Many people are choosing vaping as a 'healthier' alternative to smoking, but doctors are warning the practice comes with its own severe health risks.
A new study out of Stanford University this week shows the flavouring liquid used in popular electronic cigarettes may increase the risk of heart disease when inhaled.
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The study, published this week in the Journal of the American College of Cardiology, investigates the effect on e-liquids on the cells that line the interior of blood of blood vessels, called endothelial cells.
The researchers say the result was the cells are "less viable" and show "significantly increased levels" of molecules implicated in DNA damage and cell death.
Researchers also found that the cells were less able to move throughout the body and heal themselves.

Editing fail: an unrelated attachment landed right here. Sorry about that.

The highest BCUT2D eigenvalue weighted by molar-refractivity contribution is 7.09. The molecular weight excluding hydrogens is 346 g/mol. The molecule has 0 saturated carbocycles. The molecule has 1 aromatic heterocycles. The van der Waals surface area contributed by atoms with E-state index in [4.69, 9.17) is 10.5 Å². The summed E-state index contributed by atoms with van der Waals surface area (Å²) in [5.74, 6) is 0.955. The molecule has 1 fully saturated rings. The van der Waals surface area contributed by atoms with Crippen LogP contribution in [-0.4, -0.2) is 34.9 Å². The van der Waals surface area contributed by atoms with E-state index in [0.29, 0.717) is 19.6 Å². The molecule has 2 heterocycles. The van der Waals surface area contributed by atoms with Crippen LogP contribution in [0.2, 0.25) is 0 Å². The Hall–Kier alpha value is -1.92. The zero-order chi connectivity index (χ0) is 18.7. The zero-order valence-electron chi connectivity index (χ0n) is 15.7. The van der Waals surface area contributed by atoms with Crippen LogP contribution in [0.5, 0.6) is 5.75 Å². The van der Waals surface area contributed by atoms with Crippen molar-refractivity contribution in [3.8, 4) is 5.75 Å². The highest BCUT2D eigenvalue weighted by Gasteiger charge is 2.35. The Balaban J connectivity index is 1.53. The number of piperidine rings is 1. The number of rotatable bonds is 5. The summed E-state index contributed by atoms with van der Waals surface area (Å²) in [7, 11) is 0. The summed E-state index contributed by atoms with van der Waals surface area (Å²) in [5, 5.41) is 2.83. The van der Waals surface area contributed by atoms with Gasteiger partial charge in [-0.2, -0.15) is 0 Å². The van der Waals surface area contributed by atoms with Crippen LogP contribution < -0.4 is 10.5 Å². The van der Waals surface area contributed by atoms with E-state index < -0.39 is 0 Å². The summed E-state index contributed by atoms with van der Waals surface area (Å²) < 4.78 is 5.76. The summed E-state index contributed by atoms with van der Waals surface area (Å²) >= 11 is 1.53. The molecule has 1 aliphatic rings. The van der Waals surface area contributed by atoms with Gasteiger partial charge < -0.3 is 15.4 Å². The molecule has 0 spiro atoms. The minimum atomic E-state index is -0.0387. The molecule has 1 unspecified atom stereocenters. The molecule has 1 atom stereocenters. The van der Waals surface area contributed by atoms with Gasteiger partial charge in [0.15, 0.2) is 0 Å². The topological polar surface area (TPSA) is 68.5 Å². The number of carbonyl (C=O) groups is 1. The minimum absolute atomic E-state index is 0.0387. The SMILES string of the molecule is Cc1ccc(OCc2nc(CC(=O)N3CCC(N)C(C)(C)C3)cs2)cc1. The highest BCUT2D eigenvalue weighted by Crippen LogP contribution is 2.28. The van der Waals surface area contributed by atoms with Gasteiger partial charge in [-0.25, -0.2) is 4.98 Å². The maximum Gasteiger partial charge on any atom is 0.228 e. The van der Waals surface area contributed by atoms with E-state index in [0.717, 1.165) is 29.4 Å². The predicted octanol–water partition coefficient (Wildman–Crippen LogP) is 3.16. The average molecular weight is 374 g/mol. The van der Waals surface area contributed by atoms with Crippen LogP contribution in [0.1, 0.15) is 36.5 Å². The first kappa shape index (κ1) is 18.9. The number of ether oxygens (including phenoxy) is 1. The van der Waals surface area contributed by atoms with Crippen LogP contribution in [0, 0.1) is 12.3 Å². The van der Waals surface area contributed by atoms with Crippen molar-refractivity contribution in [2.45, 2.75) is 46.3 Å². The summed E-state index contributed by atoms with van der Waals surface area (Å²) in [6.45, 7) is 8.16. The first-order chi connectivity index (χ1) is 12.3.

Scientists looked at six different popular e-cig flavours: fruit, tobacco, sweet tobacco with caramel and vanilla, sweet butterscotch, cinnamon and menthol.
Cinnamon and menthol were deemed "particularly harmful".
Study senior author Professor Joseph Wu, of Stanford University School of Medicine in the US, says the results held strong even after they accounted for other potential risk factors, such as age, excess weight, diabetes and smoking.
"When you're smoking a traditional cigarette, you have a sense of how many cigarettes you're smoking," Dr Wu says.
"But e-cigarettes can be deceptive. It's much easier to expose yourself to a much higher level of nicotine over a shorter time period. And now we know that e-cigarettes are likely to have other significantly toxic effects on vascular function as well."
The Ministry of Health is currently working on a campaign urging Kiwi smokers to dump the cigarettes and take up vaping.